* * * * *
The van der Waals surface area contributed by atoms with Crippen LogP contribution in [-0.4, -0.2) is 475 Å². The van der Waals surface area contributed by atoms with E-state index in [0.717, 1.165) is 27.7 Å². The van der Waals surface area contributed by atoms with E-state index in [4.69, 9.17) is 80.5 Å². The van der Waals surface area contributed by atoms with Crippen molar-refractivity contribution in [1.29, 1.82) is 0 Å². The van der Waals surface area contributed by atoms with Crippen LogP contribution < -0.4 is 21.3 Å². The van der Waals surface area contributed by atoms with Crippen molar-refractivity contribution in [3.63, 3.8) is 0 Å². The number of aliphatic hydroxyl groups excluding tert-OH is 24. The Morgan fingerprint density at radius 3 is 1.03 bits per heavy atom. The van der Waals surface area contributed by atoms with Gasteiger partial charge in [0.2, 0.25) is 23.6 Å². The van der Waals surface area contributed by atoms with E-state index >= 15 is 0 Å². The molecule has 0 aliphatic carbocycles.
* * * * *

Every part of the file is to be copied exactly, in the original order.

The van der Waals surface area contributed by atoms with Crippen LogP contribution in [-0.4, -0.2) is 475 Å². The van der Waals surface area contributed by atoms with E-state index in [0.717, 1.165) is 27.7 Å². The van der Waals surface area contributed by atoms with E-state index in [4.69, 9.17) is 80.5 Å². The van der Waals surface area contributed by atoms with Crippen molar-refractivity contribution in [1.29, 1.82) is 0 Å². The van der Waals surface area contributed by atoms with Crippen LogP contribution < -0.4 is 21.3 Å². The van der Waals surface area contributed by atoms with Crippen molar-refractivity contribution in [3.63, 3.8) is 0 Å². The number of aliphatic hydroxyl groups excluding tert-OH is 24. The Morgan fingerprint density at radius 3 is 1.03 bits per heavy atom. The van der Waals surface area contributed by atoms with Gasteiger partial charge in [0.2, 0.25) is 23.6 Å². The van der Waals surface area contributed by atoms with E-state index >= 15 is 0 Å². The molecule has 0 aliphatic carbocycles.